small medium large xlarge

Team Work

The most important ingredient of any project is the people. Not only
do you need good people to begin with, you need people who can work
together effectively.

On larger teams, you can afford to have some trainees aboard—folks
who aren’t at the top of their game yet, but aspire to grow in that
direction. On small teams, you may not have that luxury.

In this case, with such a small team, each member is a highly-skilled
professional. To get maximum skill coverage, each specializes in
separate, non-overlapping areas of expertise: John handles the high-definition MIDI format,
Drew Gross does the audio processing and acoustics, Peter tackles the
infrastructure and architecture, and Anatoly evaluates the concert piano performance.

Each team member is good at prioritizing their own tasks and maintains
their own to-do lists. But despite this autonomy, they still hold
weekly virtual meetings to share progress and status and coordinate
their plans.

Developer team meeting

Developer team meeting

To leverage their computing environment and maximize mobility and
interoperability, all their development work is done on laptops
(larger servers or grids will be used in production).
Many of the laptops are of the same brand,
which allows the
team members who are collocated to share parts more easily in case of
emergency. But since their creation is cross-platform, they also have Mac
and Linux notebooks in the mix.

But while the development hardware platform is standardized, the
software isn’t. There is no mandated IDE—nor should there be.
Different people will be more productive in different IDE
environments, and these team members tend to prefer powerful
stand-alone editors in lieu of bloated, slow, all-encompassing IDE’s
(note the complete lack of editorial bias here).

With this technology and methodology in hand, this small team was able
to create ground-breaking software in a relatively short space of
time. Let’s take a quick recap of the salient points of their

Lessons Learned

What can we learn from this team? Just that the basics on which we
continue to publish and lecture make a big difference. Your team
could be a success or yet another dismal statistic, it’s up to you.
Here the practices observed by the Zenph team that we think are
most important.

  • Start with good people. If you’re lacking in certain
    skills or experience, invest in training or workshops to help bring
    everyone up to speed (if you’ve got trainees you need to bring along,
    make sure they have a chance to learn while keeping them out of harm’s
    way on the critical path). If you’re faced with choosing between a
    mediocre team that’s collocated vs. a skilled team that’s
    geographically disperse, choose the skilled team and invest in a
    decent VPN.
  • Everything under version control. We’re getting kinda
    tired of beating this drum, but many teams still either don’t use
    version control at all or do so improperly. If your version control
    system is getting in your way or slowing you down, you need to replace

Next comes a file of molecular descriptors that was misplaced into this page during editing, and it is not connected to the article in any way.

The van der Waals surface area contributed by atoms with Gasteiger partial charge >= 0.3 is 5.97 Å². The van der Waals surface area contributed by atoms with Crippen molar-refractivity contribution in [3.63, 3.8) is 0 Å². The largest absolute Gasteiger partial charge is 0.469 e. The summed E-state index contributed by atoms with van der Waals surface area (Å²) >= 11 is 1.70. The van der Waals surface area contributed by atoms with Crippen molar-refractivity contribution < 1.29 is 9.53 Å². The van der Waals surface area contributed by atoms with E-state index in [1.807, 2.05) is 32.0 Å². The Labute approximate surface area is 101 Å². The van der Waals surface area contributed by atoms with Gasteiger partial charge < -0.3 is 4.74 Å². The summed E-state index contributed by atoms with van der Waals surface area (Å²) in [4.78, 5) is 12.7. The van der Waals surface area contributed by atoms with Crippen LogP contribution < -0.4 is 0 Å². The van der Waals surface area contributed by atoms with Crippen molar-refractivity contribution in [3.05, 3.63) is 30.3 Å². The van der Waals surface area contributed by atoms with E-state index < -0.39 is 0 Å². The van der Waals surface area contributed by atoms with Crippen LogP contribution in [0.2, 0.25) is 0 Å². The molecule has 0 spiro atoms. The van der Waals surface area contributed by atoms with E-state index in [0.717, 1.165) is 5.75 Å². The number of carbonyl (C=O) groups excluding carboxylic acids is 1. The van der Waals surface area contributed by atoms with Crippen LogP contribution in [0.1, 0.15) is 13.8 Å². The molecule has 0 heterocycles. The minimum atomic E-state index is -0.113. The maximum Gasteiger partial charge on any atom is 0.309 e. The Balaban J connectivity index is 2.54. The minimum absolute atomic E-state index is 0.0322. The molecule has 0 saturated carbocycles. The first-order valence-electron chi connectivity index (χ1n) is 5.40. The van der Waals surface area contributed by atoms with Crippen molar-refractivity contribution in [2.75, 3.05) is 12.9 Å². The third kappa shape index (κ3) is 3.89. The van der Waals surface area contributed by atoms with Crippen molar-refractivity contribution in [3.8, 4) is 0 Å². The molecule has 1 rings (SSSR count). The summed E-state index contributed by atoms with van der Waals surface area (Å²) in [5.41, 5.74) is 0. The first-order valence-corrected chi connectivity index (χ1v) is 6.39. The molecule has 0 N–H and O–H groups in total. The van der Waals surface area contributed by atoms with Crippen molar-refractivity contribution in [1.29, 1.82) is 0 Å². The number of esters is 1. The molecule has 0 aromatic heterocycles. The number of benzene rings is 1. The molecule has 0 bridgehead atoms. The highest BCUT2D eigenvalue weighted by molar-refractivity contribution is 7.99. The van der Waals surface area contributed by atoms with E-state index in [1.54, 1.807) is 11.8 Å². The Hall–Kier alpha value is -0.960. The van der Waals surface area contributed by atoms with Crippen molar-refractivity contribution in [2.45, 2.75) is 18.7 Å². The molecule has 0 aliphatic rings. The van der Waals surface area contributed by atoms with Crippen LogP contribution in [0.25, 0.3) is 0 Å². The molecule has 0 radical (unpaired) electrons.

it or learn how to use it properly. By the way, my address book is
    under version control, as well as my daily to-do list.
  • Define success. The project manager or sponsor needs to
    define what “done” means for the team. And not just in some flowery
    mission statement. Give developers quantifiable and achievable goals
    and they’ll meet them.
  • Start small. Tracer-Bullet development is all about
    starting with a full framework, but with all the functionality stubbed
    out. Get the small, fundamental basics right first, operating within a
    sketch of the larger architectural context.
  • Test. There’s no excuse not to unit test. If the code is
    “too hard” to test, then it’s likely too hard to write. Well-designed
    code is easily testable; poorly-designed code is not. Don’t be afraid
    to create your own test framework or supporting code (like the Grader)
    if needed.
  • Learn from the user. Listen closely to the user—their
    expert knowledge should be driving the requirements. But their
    suggestions should not determine the architecture and design, that’s
    the developer’s job. Always look past the user’s stated requirement
    to discover their real need.
  • Leverage technology. Use open source where it makes sense.
    Build proprietary software where it makes sense. Don’t be dogmatic in
    either case. Fancy or expensive IDE’s may be a great help, or they
    may slow the team down. Developers usually know which is true for
    them; make sure the team honors that.
  • Teams build products. To build a great product, you need
    to also build a great team. Whether your team is composed of novices
    or experts make sure everyone is allowed to work appropriate to their
    skill level, and can all work together well (that’s all easier said
    than done, of course, but that’s a topic for another book).

Looking Forward

John Walker says there are a great many historic recordings that were
never released to the public due to minor recording problems—an out
of tune string, someone in the audience coughing up a furball, that
sort of thing.

But once converted into the high-definition MIDI domain, the performance can be
edited: a blown note fixed, technique adjusted to match the response
of modern equipment, and so on. When recording the Disklavier, there
doesn’t need be an audience present. That means the recording engineer
doesn’t have to contend with squeaks from the piano bench, the
air-conditioning suddenly kicking on, or anything of that nature. And
even if some noisy event did ruin the take, it’s trivial to restart
the high-definition MIDI playback and re-record.

Thanks to well-written software that meets the requirements, this
technology may well end up having vast repercussions for historians,
performing artists and fans alike.

That’s what we call a successful project.

<< The Methodology